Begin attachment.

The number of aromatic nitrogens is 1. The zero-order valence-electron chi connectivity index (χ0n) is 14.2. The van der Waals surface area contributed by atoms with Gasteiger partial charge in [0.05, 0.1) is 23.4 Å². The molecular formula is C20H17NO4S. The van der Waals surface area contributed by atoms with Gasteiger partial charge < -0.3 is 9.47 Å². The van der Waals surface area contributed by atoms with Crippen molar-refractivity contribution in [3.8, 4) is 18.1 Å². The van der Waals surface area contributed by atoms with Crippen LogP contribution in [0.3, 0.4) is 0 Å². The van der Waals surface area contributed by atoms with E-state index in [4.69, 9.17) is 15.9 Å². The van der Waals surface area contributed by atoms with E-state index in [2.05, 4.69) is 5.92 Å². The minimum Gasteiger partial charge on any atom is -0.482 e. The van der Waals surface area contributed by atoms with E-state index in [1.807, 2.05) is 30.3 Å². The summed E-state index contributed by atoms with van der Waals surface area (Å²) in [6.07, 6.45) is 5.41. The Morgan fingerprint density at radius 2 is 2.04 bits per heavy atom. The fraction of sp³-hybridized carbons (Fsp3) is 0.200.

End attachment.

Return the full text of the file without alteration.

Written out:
The number of aromatic nitrogens is 1. The zero-order valence-electron chi connectivity index (χ0n) is 14.2. The van der Waals surface area contributed by atoms with Gasteiger partial charge in [0.05, 0.1) is 23.4 Å². The molecular formula is C20H17NO4S. The van der Waals surface area contributed by atoms with Gasteiger partial charge < -0.3 is 9.47 Å². The van der Waals surface area contributed by atoms with Crippen molar-refractivity contribution in [3.8, 4) is 18.1 Å². The van der Waals surface area contributed by atoms with Crippen LogP contribution in [0.3, 0.4) is 0 Å². The van der Waals surface area contributed by atoms with E-state index in [4.69, 9.17) is 15.9 Å². The van der Waals surface area contributed by atoms with E-state index in [2.05, 4.69) is 5.92 Å². The minimum Gasteiger partial charge on any atom is -0.482 e. The van der Waals surface area contributed by atoms with E-state index in [1.807, 2.05) is 30.3 Å². The summed E-state index contributed by atoms with van der Waals surface area (Å²) in [6.07, 6.45) is 5.41. The Morgan fingerprint density at radius 2 is 2.04 bits per heavy atom. The fraction of sp³-hybridized carbons (Fsp3) is 0.200.